Cover From the rehearsal space, there is a sweeping view of the sprawling living room, the foyer, and the second-floor dining area

With a sprawling contemporary home as his canvas, set designer Gino Gonzales ventures out of his comfort zone to help tell a family's story through design

When design is done right, one can easily get a grasp of a person’s psyche by simply taking a look around the place they call home. So when a cosmopolitan couple decided to finally build their family home—after years of renting—it was of utmost importance that the house would be a reflection of their personalities.

Yet looking at their home from the outside, a passing stranger wouldn’t think that. Its spartan façade does little to invite a second glance. From the street, the home appears a large yet unassuming rectangular concrete structure, with hardly any embellishments, and no windows at eye level. This austerity was an intentional decision for the homeowners, who consider themselves very private people. And though this minimalist exterior does set the tone for what’s inside, one can’t help but be surprised at the sight of what’s past the home’s wooden front doors.


Visitors are ushered from the foyer into the sprawling living room by a floor-to-ceiling metal and bamboo screen by Kenneth Cobonpue. Large windows line one side of the U-shaped house, allowing beams of light to stream generously into the space. With clean, boxy, yet elegant lines, the house is clearly an Ed Calma creation. “We really sought out Ed because of his distinct aesthetic,” explains the lady of the house. “A lot of people don’t understand the boxiness, but I really wanted the height that you get from a flat roof, so that when you come in, it just feels grand.”

Opposite the sitting area’s contemporary Italian seating and grand piano is an indoor basketball court for the couple’s three sons. (“That’s what we like about Ed. When we said we wanted a basketball ring inside, just because we find it fun, there was no judgment,” the homeowner laughs.)

Behind the basketball hoop, on the second level, is an open rehearsal space for the lady of the house’s band—a relatively new hobby she picked up once her children started moving out of the home. There, a geometric pattern of orange padded triangles completely covers one wall, serving not just a functional purpose (soundproofing), but an aesthetic one as the room’s focal point. From here, one only has to look over or through the glass railings to observe the goings-on in the opposite glass-walled spaces: the intimate dining room on the second floor, the game room on the third, and the wooden zigzag of the stairs. Viewing the home from this vantage point feels almost like gazing into a doll house. “The house is so big, so I wanted to be able to see where people are and what they’re doing,” the lady of the house says of the unusual design.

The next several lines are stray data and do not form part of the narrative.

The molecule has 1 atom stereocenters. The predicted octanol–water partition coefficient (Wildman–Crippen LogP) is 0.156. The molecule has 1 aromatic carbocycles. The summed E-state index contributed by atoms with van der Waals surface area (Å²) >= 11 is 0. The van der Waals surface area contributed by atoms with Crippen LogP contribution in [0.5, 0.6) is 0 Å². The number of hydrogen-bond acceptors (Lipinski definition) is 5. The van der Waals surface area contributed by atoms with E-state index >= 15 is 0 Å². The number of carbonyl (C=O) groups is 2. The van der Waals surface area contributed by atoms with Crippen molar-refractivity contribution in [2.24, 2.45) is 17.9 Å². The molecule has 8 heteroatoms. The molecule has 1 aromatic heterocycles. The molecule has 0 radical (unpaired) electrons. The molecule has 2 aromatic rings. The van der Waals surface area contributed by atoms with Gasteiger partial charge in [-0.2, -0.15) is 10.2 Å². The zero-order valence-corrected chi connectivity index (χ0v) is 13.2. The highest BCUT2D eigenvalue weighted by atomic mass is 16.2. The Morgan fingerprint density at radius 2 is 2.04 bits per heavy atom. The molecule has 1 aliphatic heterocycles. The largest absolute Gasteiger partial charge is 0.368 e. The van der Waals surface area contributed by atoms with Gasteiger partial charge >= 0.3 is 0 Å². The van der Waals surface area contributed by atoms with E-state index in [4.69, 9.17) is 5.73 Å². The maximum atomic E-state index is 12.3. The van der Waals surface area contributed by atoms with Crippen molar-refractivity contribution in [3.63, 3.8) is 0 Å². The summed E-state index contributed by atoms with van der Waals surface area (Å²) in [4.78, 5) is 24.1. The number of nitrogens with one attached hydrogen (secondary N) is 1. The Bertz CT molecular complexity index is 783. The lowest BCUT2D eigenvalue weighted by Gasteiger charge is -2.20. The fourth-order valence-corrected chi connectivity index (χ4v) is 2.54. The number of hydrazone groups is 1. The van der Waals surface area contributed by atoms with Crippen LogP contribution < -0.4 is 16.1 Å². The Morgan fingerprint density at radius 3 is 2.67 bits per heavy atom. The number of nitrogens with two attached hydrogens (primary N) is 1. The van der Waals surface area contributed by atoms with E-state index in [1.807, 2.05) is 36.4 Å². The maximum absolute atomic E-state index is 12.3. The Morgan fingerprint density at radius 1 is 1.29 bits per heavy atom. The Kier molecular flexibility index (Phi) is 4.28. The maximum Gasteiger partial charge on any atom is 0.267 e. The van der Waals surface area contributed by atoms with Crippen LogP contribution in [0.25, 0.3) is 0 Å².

The home’s opposite wing is dedicated to spaces for the husband. A fully decked-out gym occupies the first floor, while his massive book collection takes up the upper two storeys. As he prefers to stay out of the spotlight, no photographs showing his face are on display—at least not in the home’s public spaces. Yet his inquisitive, intellectual nature is laid bare in the library through various knick-knacks scattered around the space. Framed prints of vintage newspapers are highlighted in the middle of the bookcase. Next to a mother-of-pearl skull painting is a set of 3D-printed prehistoric human teeth. And a commissioned portrait of the man of the house depicts him as an invisible man donning a grey suit and top hat, a book in hand, a glass of red wine within reach.

Between the house’s two parallel wings are the garden and lap pool. When the light hits the pool just right, the water reflects light onto the house’s walls, while the brown metal bars that run horizontally from one wing’s rooftop to the other cast shadows below. Because the homeowners don’t spend much time outdoors, they wanted a yard that would be easy to maintain. Apart from some shrubs and a wall of young bamboo, the yard has only one large tree. The couple chose to plant a dita tree so it could blend into the dense greenery in the neighbouring lot behind it, making the simple garden feel lush and verdant.